Last year, the incubator helped launch two new local charters, Nashville Prep and Liberty Collegiate. Then, in January, the relatively new organization hired Todd Dickson, a charter school superstar from California, to develop what it hopes is the first of many such public academies in Nashville.
Currently Nashville has 11 charters, with four new ones approved — two of which, Boys Prep and Knowledge Academy, are slated to open next year. In addition, several charter management organizations, including Great Hearts Academies, have announced plans to open as many as 10 charter schools each.
Nashville legislators and now parents are starting to believe in charter schools as more than just an alternative. They see charters as a new model of education. Given as favorable a political climate as they will ever enjoy, charter schools now stand to propagate throughout the city, altering the DNA of the district like a heavy dose of gene therapy.
But as with any course of treatment, the options and outcomes need to be examined. Charter school advocates see a broken public-education system in need of flexible methods but increased academic rigor. They hope not only to serve low-income families, but also to re-engage upper-class parents who've opted for exclusive private academies — or bolted to the sprawling subdivisions of Williamson County.
Critics, however, worry that the sudden push for charters is coming at the cost of thorough scrutiny. They point to shaky early experiments in Nashville's school system, and voice the concern that future charters may find ways to distance themselves — literally and figuratively — from poor neighborhoods. The result, they argue, would be essentially to offer well-off kids a private-school education on the public's dime and resegregate the city into pockets of privilege — while leaving the rest of Middle Tennessee's students to languish in already struggling public schools.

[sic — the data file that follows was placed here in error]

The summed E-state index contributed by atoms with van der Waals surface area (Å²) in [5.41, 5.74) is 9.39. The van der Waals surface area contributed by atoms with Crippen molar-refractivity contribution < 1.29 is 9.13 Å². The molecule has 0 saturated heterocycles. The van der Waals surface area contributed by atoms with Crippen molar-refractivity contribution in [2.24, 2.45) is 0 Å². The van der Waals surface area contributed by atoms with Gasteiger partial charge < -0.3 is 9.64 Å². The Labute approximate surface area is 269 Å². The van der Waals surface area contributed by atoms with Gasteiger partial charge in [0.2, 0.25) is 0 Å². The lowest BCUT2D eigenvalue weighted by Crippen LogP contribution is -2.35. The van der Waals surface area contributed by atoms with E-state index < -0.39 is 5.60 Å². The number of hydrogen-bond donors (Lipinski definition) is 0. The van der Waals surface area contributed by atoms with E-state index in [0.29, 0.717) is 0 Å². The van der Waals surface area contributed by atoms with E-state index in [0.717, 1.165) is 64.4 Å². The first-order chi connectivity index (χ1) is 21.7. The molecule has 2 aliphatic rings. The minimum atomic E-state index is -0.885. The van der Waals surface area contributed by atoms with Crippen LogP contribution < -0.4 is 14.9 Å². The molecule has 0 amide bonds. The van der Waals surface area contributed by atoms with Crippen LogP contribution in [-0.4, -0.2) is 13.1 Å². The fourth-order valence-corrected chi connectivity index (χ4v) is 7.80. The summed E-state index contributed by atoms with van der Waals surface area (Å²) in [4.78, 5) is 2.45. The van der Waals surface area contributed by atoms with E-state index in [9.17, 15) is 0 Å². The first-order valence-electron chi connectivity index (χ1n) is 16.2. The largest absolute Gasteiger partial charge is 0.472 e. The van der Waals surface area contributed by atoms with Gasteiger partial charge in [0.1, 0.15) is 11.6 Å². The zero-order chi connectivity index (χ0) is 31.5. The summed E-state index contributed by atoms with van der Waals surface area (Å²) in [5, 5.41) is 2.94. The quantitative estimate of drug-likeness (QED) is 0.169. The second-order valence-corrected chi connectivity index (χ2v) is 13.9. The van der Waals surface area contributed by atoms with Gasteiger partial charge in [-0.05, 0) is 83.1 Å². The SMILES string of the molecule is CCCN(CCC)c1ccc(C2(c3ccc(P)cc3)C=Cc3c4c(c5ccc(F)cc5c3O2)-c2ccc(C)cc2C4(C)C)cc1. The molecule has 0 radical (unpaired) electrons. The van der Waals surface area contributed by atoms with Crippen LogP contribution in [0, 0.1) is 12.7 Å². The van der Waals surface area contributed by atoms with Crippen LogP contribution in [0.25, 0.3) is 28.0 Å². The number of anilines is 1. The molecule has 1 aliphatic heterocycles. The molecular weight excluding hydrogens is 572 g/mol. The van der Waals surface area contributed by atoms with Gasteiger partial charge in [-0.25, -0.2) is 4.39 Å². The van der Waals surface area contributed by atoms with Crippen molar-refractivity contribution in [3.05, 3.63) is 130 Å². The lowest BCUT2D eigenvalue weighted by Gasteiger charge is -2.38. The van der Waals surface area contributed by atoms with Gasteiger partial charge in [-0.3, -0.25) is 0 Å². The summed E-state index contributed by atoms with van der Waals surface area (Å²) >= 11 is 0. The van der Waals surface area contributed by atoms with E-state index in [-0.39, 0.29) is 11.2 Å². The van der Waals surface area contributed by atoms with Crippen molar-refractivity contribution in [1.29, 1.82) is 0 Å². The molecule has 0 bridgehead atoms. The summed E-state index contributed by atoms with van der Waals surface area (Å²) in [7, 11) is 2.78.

But advocates and critics of charter schools agree on one thing: Whether you believe that teachers' unions are deliberately thwarting progress, as the 2010 advocacy doc Waiting for "Superman" argued — or that public school teachers face staggering obstacles of poverty and lack of parent involvement in their overcrowded classrooms, as the unions shot back — the status quo cannot continue.
And so all eyes face the front of the room, where charters have moved to the head of the class.
The enthusiasm for charter schools is a relatively recent development. The old way of thinking about charters was that they had only a small role to play in public education. Maybe they could enroll a few kids who weren't served by local public schools. Maybe charters could even serve as role models — "exemplars" in education parlance — by showing district administrators which reforms work and which ones don't.
Those limited expectations now seem a thing of the past.
"Nashville is poised to develop and attract several charter management organizations that could each operate five to 10 high-performing public charter schools within the next several years," says Nashville private investor Bill DeLoache, who serves on the board of the Tennessee Charter School Incubator and is part of a group pursuing the possibility of a charter school on Nashville's affluent west side. (Full disclosure: Aiding that effort is Townes Duncan, the managing partner for Solidus Co. and president of the board of SouthComm, the parent company of the Nashville Scene. Both Duncan and DeLoache attended the Hastings' charter school get-together, as did SouthComm CEO and former Metro Councilman Chris Ferrell.)